The country—aiming for a renewable power target of 450 GW by 2030—has emerged as the world’s largest and most competitive clean energy auction market.
The new Indo-Danish cooperation will prepare the Indian energy system for the integration of 450 GW renewable energy by 2030. It will focus on knowledge exchange in areas such as energy planning and scenario modelling, integration of high share of renewable energy, power system flexibility and electricity markets.
That’s a significant feat for the country which has pledged to bring down the energy intensity of the economy by 33 to 35% compared to 2005 levels by 2030.
The Climate Investment Platform launched by three multilateral bodies in September is now open for business and renewables companies in developing nations across 14 regions including south Asia could qualify for help with clean energy facilities, renewables-related grid improvements and energy efficiency schemes.
Consultancy Bridge to India has looked into its crystal ball to predict India will add 10 GW of solar capacity this year and the same next year before deployment slows to 7 GW per year in 2022 and 2023, dogged by hurdles such as an inexplicable ongoing demand for new coal-fired power plants.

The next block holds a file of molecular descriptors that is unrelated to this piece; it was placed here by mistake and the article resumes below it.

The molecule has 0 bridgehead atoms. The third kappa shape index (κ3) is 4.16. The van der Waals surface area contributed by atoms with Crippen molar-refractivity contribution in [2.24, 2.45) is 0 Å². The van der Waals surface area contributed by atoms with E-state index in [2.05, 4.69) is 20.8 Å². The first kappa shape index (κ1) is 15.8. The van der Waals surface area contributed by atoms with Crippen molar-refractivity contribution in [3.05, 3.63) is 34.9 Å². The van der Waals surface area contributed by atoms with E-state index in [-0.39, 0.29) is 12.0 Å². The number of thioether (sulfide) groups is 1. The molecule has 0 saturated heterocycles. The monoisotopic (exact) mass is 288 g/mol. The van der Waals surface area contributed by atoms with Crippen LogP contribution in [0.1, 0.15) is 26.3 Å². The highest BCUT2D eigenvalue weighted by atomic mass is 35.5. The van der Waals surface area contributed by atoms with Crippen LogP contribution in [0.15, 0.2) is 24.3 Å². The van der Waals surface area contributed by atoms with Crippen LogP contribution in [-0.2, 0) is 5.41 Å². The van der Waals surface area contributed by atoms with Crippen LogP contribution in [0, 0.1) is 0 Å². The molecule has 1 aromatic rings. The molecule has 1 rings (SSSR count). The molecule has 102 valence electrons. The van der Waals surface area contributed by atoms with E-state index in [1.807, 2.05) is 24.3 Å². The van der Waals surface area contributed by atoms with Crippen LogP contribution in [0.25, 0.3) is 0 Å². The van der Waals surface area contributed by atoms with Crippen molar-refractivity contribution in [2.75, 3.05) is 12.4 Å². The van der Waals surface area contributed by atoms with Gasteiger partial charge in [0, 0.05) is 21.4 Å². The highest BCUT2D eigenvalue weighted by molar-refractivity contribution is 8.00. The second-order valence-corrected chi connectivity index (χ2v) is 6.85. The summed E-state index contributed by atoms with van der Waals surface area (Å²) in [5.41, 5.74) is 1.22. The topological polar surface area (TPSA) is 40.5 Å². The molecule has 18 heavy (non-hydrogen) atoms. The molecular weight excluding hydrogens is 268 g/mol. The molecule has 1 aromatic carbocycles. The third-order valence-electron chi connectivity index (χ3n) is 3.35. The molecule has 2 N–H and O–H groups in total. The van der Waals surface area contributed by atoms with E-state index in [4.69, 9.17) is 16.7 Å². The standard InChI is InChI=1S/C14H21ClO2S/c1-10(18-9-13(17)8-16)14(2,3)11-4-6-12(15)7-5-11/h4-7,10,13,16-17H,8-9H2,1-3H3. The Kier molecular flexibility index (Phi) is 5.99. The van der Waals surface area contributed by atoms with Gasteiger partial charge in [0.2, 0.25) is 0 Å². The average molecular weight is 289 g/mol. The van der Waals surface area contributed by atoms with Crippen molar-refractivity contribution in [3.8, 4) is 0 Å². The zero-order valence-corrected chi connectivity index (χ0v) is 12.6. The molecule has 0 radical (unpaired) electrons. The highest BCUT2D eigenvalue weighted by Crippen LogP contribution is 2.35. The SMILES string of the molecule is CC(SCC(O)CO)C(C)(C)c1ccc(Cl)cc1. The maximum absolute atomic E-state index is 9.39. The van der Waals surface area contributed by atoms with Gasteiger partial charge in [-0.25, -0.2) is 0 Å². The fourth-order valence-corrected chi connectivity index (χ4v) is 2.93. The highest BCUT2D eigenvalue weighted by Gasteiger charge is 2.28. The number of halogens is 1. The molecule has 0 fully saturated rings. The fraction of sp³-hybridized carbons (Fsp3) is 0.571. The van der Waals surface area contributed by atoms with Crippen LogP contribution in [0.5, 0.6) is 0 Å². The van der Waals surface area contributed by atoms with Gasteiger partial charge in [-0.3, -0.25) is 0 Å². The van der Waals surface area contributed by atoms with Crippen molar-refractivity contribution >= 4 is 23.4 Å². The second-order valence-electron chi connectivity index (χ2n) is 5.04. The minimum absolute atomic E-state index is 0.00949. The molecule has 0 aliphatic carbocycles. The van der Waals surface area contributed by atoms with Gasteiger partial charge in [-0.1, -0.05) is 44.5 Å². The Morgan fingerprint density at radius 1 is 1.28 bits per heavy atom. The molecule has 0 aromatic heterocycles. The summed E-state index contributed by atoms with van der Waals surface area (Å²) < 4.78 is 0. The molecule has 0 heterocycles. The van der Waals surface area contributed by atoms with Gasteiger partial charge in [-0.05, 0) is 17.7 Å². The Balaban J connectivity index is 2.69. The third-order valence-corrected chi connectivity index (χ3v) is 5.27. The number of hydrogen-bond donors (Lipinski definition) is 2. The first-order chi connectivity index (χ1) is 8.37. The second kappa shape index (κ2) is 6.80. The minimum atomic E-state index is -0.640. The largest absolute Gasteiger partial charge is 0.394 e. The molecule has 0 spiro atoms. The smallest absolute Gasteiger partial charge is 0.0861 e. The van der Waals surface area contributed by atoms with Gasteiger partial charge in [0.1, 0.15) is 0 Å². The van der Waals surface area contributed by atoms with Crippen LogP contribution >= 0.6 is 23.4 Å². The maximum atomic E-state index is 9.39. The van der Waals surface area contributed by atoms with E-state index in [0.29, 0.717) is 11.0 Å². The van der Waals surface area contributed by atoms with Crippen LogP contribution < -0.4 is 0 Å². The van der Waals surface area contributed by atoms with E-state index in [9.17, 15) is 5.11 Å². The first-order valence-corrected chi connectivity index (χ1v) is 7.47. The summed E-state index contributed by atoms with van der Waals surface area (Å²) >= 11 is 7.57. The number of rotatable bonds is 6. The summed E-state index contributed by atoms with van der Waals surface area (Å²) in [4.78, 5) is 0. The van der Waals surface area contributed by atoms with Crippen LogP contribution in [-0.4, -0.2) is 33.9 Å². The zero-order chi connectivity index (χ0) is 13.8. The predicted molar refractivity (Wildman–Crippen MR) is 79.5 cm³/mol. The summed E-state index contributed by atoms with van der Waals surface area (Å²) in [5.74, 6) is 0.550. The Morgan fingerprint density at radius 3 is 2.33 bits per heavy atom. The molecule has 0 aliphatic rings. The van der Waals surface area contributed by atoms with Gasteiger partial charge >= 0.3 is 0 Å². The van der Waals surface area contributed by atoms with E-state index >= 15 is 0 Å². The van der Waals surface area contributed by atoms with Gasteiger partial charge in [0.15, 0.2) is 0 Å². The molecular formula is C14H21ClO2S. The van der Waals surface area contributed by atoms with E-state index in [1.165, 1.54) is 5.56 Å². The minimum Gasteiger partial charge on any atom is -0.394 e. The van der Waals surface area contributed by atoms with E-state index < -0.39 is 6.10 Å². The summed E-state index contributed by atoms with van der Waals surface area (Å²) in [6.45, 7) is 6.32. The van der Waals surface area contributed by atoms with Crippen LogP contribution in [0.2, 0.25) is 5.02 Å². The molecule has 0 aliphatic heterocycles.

The New Delhi-based developer posted a Rs136 crore loss from October to the end of December but has managed to shift current liabilities into the long grass as it aims to continue on an expansionist trail, backed by the Canadian pension fund which holds almost half its shares.
The winning startups will receive lab-to-market incubation support at the Clean Energy International Incubation Centre (CEIIC), which has been set up by the not-for-profit platform Social Alpha with support from Government of India and Tata Trusts in Delhi.
Panellists including a government representative and a member of the chief policy thinktank used by Narendra Modi agreed coal will continue as the staple source of Indian power into the mid century and technology should be employed to ‘clean’ it.
Year 2019 saw some 19.5 GW of wind and solar energy contracted by corporations globally through power purchase agreements, up more than 40% from the previous year’s record. The bulk of this purchase occurred in the U.S. with tech companies and oil and gas majors leading the charge. India, however, saw a drop amid rollback of attractive policies, says a new report from BloombergNEF.
India’s largest private-sector thermal power producer—which ranked as the sixth largest solar player globally in 2019—will invest over 70% of its budgeted Capex for the energy vertical into clean energy and energy-efficient systems to fuel its transformation.
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